**Lists, Modules, and Functions Exercises**

This week we are just going to work on exercises to help reinforce what we've learn about modules, list comprehensions, and functions in Python.

Here's a starting exercise we'll go over together as a warm-up:

** Warm-up Exercise:** Write a function

`stringify`

that takes a list `l`

and returns a list that contains the string form of each element in `l`

.In [1]:

```
# solution 1 (C-like, not-preferred but works)
def stringify(l):
new_l = []
for i in range(len(l)):
new_l.append(str(l[i]))
return new_l
# solution 2 (Python-like, better)
def stringify(l):
new_l = []
for elem in l:
new_l.append(str(elem))
return new_l
# solution 3 (Python-like with list comprehensions, best)
def stringify(l):
new_l = [str(elem) for elem in l]
return new_l
stringify([1, 2, 3, 4])
```

Out[1]:

** Exercise 1:** Write a function

`sum_list`

that takes in a list `l`

of numbers and returns its sum. (There is a `sum`

command built-in to Python that does exactly this, but please don't use it for this exercise.)In [2]:

```
def sum_list(l):
total = 0
for num in l:
total += num
return total
sum_list([1, 2, 3, 4, 5])
```

Out[2]:

** Exercise 2:** Write a function

`sum_even`

that takes an (even) integer `n`

and returns the sum of every even integer between 1 and `n`

. (Hint: use `sum`

or `sum_list`

above and a list comprehension.)In [3]:

```
def sum_even(n):
return sum_list(2*num for num in range(n+1))
sum_even(4)
```

Out[3]:

** Exercise 3:** Write a function

`find_even`

that takes in a list `l`

of integers and returns a new list that contains only the even values of this list (in the same order).In [4]:

```
def find_even(l):
return [num for num in l if num % 2 == 0]
find_even([1, 2, 3, 4, 5, 6, 7, 8])
```

Out[4]:

** Exercise 4**: Write a function

`number_to_list`

that takes an integer `n`

and returns a new list that contains all the (base-10) digits of `n`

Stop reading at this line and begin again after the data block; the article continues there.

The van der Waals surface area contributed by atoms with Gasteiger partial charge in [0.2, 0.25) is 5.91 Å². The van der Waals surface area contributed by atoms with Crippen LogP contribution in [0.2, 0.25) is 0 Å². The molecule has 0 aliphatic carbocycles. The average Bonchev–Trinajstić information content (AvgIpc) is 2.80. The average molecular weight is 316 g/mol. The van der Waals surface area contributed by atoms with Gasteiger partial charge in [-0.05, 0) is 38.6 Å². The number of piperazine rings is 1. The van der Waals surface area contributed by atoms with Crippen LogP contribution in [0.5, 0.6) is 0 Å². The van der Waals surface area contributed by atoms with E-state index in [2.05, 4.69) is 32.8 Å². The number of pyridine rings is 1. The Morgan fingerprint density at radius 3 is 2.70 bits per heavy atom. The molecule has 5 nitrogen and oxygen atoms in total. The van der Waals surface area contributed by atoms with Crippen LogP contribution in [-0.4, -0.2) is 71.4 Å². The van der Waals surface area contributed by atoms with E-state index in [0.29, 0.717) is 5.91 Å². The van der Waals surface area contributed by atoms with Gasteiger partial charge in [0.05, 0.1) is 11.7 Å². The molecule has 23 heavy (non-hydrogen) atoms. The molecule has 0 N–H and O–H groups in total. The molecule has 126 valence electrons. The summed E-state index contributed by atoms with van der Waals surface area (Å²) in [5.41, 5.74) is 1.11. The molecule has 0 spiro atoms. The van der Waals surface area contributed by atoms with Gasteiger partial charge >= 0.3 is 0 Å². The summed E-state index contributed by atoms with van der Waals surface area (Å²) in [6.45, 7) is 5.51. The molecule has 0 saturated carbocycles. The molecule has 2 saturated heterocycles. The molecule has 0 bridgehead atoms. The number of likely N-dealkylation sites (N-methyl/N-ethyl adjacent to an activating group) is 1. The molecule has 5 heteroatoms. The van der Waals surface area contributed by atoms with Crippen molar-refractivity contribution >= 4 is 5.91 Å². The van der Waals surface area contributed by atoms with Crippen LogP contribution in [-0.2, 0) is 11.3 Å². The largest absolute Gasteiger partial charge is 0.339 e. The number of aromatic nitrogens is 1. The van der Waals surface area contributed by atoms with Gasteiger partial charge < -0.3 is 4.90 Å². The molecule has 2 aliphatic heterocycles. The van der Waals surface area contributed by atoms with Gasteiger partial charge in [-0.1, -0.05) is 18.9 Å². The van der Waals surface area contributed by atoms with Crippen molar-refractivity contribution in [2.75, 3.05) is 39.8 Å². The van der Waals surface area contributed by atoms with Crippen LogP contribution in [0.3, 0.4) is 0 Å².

in order.In [5]:

```
# solution 1
def number_to_list(n):
l = []
while n > 10:
l.insert(0,n % 10)
n = n // 10
return l
# solution 2
def number_to_list(n):
return [int(d) for d in str(n)]
number_to_list(1234)
```

Out[5]:

** Exercise 5**: Write a function

`is_subset`

that takes a list `l1`

and a list `l2`

and returns `True`

if every element of `l1`

is a subset of `l2`

. Don't worry about ordering or duplicate elements.In [6]:

```
def is_subset(l1, l2):
for elem in l1:
if elem not in l2:
return False
return True
is_subset([1, 2, 3], [1, 2, 3, 4])
```

Out[6]:

** Exercise 6:** Write a function

`random_element`

that takes a list `l`

and returns a random element of the list. Return each item with equal probability.In [7]:

```
import random
# solution 1
def random_element(l):
return l[random.randint(0, len(l))]
# solution 2 (if you happened to already know about random.choice or you looked it up)
def random_element(l):
return random.choice(l)
random_element([1, 2, 3, 4, 5])
```

Out[7]:

** Exericse 7:** Write a function

`is_Tuesday`

that takes no arguments and prints "Happy Tuesday!" if the current day is Tuesday and "I wish it were Tuesday..." otherwise.(Hint 1: You will need to use a module we haven't covered yet. See if you can figure it out by searching it yourself!)

(Hint 2 below this)

.

.

.

.

.

.

.

.

.

.

.

(Hint 2: Try searching "Python day of week")

In [8]:

```
import datetime
def is_Tuesday():
if datetime.datetime.today().weekday() == 1:
print("Happy Tuesday!")
else:
print("I wish it were Tuesday...")
is_Tuesday()
```